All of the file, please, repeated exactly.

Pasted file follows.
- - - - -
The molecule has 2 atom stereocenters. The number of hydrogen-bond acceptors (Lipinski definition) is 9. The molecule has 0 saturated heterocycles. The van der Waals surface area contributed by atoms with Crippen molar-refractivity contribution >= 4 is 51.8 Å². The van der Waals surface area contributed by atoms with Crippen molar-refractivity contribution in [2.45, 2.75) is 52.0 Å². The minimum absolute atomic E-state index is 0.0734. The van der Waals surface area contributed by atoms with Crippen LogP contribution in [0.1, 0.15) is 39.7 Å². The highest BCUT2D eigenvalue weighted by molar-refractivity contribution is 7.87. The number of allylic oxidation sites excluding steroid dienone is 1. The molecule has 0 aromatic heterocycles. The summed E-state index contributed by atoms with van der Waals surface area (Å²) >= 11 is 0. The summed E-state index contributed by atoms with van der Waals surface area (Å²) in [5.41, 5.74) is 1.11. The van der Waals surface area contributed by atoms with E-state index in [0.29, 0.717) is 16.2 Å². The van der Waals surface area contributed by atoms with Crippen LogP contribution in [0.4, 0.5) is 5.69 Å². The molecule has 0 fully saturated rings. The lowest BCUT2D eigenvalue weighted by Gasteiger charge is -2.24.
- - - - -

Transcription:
The molecule has 2 atom stereocenters. The number of hydrogen-bond acceptors (Lipinski definition) is 9. The molecule has 0 saturated heterocycles. The van der Waals surface area contributed by atoms with Crippen molar-refractivity contribution >= 4 is 51.8 Å². The van der Waals surface area contributed by atoms with Crippen molar-refractivity contribution in [2.45, 2.75) is 52.0 Å². The minimum absolute atomic E-state index is 0.0734. The van der Waals surface area contributed by atoms with Crippen LogP contribution in [0.1, 0.15) is 39.7 Å². The highest BCUT2D eigenvalue weighted by molar-refractivity contribution is 7.87. The number of allylic oxidation sites excluding steroid dienone is 1. The molecule has 0 aromatic heterocycles. The summed E-state index contributed by atoms with van der Waals surface area (Å²) >= 11 is 0. The summed E-state index contributed by atoms with van der Waals surface area (Å²) in [5.41, 5.74) is 1.11. The van der Waals surface area contributed by atoms with E-state index in [0.29, 0.717) is 16.2 Å². The van der Waals surface area contributed by atoms with Crippen LogP contribution in [0.4, 0.5) is 5.69 Å². The molecule has 0 fully saturated rings. The lowest BCUT2D eigenvalue weighted by Gasteiger charge is -2.24.